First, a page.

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“Move aside. I’ll take her,” a new Viking joined the fight, the others parting to let him pass. Judging by his age, the quality of the axe in his hand, and the commanding tone of his voice, Alethea guessed that this was the Viking Chieftain.

A roar from Iku-turso interrupted their fight. Each of them instinctively covered their ears, forgetting that they were all wearing diving helmets.

“Chief,” one of the Vikings said over the sound. He was a tall Polynesian man with ink black skin and long hair which flowed in the water. His Viking attire was decorated with patterns and symbols of the Polynesian islands and a shark toothed club hung from his holster. The man looked as if he could punch through walls and kill an elephant with a single fist.

“Not now, Inoki,” the Chieftain said, not looking at him as he swam closer to Alethea, who gripped her own sword tighter. She considered how quickly she could draw her gun from her holster and fire, or how quickly she could draw Robert’s gun from its hidden pouch if she needed to.

“Chief, it’s about to rip the Fenrir apart. We need to leave now,” Inoki said, placing a large hand on the Chief’s shoulder.

Alethea risked a glance to see that the creature, blood pouring from its cut tentacle, close to tearing off the Fenrir’s hull. Glances between the Vikings told them that they would have to leave, without the stone.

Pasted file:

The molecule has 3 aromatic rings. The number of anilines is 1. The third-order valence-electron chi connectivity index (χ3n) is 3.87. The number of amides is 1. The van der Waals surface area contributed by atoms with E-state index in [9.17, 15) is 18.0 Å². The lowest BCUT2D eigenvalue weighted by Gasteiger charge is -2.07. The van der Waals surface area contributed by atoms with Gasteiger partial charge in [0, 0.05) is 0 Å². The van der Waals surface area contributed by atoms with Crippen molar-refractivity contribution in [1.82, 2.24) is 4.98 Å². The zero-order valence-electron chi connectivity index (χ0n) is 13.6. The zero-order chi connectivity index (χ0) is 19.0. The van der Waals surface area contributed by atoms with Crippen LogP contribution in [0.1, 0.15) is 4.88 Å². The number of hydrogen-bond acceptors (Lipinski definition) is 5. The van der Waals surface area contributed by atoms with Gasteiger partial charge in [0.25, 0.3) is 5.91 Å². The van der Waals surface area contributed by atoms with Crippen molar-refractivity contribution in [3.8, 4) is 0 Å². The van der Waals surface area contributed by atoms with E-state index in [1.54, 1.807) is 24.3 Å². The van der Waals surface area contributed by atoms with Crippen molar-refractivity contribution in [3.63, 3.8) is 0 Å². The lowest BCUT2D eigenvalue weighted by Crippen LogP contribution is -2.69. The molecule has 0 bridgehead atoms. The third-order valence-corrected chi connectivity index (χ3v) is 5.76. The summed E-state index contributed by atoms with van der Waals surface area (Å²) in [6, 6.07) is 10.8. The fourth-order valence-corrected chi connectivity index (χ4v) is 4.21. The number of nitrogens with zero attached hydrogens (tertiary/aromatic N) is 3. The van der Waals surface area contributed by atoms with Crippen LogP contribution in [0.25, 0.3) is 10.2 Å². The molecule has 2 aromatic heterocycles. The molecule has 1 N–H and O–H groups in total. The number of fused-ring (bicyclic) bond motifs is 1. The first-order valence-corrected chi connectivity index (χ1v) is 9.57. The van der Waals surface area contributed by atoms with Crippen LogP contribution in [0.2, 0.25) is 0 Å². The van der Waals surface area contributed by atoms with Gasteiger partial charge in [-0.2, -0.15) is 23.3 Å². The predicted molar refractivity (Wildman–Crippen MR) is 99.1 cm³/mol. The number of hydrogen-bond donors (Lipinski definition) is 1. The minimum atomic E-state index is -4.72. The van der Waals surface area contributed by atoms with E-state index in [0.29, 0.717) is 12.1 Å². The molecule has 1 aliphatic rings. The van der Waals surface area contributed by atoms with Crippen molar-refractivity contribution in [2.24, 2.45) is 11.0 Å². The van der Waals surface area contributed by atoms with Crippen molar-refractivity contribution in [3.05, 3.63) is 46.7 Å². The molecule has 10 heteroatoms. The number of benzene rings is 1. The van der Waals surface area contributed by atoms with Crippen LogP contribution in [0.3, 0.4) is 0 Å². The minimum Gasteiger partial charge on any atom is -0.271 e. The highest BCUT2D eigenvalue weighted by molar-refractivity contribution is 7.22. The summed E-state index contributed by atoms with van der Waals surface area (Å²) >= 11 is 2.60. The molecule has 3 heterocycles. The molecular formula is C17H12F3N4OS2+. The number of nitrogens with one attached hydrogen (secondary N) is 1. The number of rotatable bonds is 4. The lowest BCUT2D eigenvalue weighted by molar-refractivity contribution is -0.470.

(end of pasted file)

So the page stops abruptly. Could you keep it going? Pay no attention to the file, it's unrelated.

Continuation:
“Damn you pirate arseholes. Think you rule the entire ocean,” one of the more particularly violent Vikings said, throwing his axe to the ground in frustration. It took him a moment to remember that he was underwater and desperately grabbed it again before it floated to the surface.

The Chieftain said nothing. He kicked himself off his crewmate to cross the distance to Alethea. She barely raised her sword in time to clash against his axe.

“I hope you don’t think Redscalp’s treasure is yours to take, Barracuda,” he growled.

There was something in his voice which shook Alethea. Something which bothered her even more than the axe in his hand or the monster roaring close by.

“Who are you?” she asked without knowing why.

With a motion so swift it made her gasp, he grabbed her arm and pulled her closer. She could see his face clearly through his helmet. She could see his greying red hair streaked across his forehead and his dark brown eyes, looking straight into hers as if he were inspecting her. Even in the cold Nordic sea, her blood seemed to boil.

“I already told you, I’m Petturi Konna. And I am the rightful heir to Redscalp’s treasure. It’s what I’m owed.”


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